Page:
Metro Detroit rock five-piece Wilson plays each and every set with such reckless abandon, you would literally think that they were either brutally fighting for their lives or they're putting their whole heart, soul and blood-streaked adrenaline into what would appear to be their last gig on earth.
In what was arguably one of the best sets by a local band of the entire year (from top to bottom), Wilson performed as AC/DC at the Crofoot Creepy Cheapy Halloween Treat IV. To be clear, AC/DC is not a band that is easily covered. It takes the proper amount of dynamic frontman behavior (or lack thereof), coordinated sound, energy and crowd engagement to successfully pull of a set by one of the greatest rock bands of all time. Not only did lead singer (and complete lunatic) Chad Nicefield pull off both Bon Scott and Brian Johnson impressions in stellar fashion (including the appropriate costume changes), the entire band channeled the Sydney rockers in a vigorous display of visceral rock stardom. And the room couldn't have been more enchanted, engaged and bordering on sheer pandemonium.
"Seeing Wilson live is something that will never translate into a record," says Nicefield. "It's wild, it's intense, it's alive, it's raw. Even watching a video of the show on the internet pales in comparison. It comes down to the energy in the room when the audience realizes, 'Oh shit, this isn't just entertainment, it's my life and the band is birthing it in front of me' – and in no way is this to sound self-indulgent, it's an just an odd question to answer. Just get off your ass and see it live!"
And in terms of making reference to Wilson as a local band, they've toured so extensively in the past year, they barely qualify as anything but regional or national anymore. Having made their way through pretty much everywhere that can house a raucous gang of five musicians within the lovely state of Michigan, they also blazed a trail through Texas, Oklahoma, Tennessee and pretty much the entirety of the Midwest, spreading their infectious rock onslaught to the masses.
"2011 saw Wilson on the road at length for the first time – not just long weekends in the Midwest, but two two-and-a-half week long tours taking us to Texas and back, and all over the Midwest and Southern states," says Nicefield. "We rolled up our sleeves and kicked up our game. We played 85-plus shows in 2011. We have the bruises to show, and we're not hiding any of them coming into 2012."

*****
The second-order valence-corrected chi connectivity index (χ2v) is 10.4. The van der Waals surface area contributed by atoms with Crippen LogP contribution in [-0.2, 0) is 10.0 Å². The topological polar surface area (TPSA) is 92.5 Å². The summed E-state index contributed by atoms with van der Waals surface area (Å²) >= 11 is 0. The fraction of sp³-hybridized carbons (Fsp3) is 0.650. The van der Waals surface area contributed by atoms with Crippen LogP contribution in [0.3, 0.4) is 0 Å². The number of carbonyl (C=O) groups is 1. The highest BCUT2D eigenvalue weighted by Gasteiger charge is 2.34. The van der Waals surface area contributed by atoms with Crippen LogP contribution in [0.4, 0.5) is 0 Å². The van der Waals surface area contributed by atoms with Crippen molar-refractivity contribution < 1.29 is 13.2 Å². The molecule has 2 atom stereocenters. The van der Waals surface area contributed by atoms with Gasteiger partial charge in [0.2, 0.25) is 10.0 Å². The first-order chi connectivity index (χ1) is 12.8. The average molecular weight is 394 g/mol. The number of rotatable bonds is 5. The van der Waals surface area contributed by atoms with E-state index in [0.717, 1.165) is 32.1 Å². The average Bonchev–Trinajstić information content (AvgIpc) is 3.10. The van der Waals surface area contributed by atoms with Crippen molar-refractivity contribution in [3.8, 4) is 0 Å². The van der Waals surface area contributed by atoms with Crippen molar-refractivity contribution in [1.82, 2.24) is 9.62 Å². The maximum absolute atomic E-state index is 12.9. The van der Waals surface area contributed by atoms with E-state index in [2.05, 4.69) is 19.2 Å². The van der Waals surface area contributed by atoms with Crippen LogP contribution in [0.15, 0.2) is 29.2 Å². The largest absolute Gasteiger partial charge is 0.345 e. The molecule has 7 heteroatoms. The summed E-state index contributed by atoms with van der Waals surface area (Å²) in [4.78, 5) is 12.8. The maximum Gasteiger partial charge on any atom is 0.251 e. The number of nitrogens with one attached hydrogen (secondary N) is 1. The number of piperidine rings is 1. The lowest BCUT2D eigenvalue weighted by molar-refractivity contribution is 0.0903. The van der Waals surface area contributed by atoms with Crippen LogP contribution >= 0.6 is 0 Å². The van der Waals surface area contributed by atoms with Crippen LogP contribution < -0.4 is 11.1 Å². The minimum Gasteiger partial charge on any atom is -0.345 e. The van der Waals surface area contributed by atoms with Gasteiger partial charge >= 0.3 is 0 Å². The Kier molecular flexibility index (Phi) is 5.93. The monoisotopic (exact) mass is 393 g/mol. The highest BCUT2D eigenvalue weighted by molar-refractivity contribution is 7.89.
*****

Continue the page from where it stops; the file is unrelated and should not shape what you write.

The thing about Wilson is that, while they take their craft seriously, they're entirely fun, adrenaline-fueled yet borderline silly. In fact, Nicefield once described their sound as "bro rock." And they do, indeed, rock as hard or harder than anyone in the current musical climate of metro Detroit or beyond.
"At the heart of any heavier band is rock and roll. That's what we like to promote in our music and in our attitude," explains Nicefield. "Rock n' roll is everywhere. Whether you are gazing at your shoes or dancing your ass off, there is rock n' roll in your night. But, to be more specific, we call our music 'Gnarly, Juggernaut of the Keg Party, Rock and Roll.'" And yes, that's pretty specific.
So, what does 2012 hold for the band that's already bulldozed their way across Michigan and dabbled in the waters of touring nationally? "We are currently recording new material here in Michigan with Shane Grush at Endings Studio that will be mixed by Grant Mohrman at Method House Studios," Nicefield says. "From there, a full length will be discussed – we are pumped!"
And what about getting back out on the road to add more out-of-state followers to the growing legion of Wilsonites? "We plan to destroy the road starting in February, put out a new album before the summer and gnar the party harder than we have ever gnared the party before."
If that's not a reason to get out and see Wilson before they destroy your town, drink all your beer and subject you to a sonic wall of awesomeness, then there probably doesn't exist a good enough reason for you. | RDW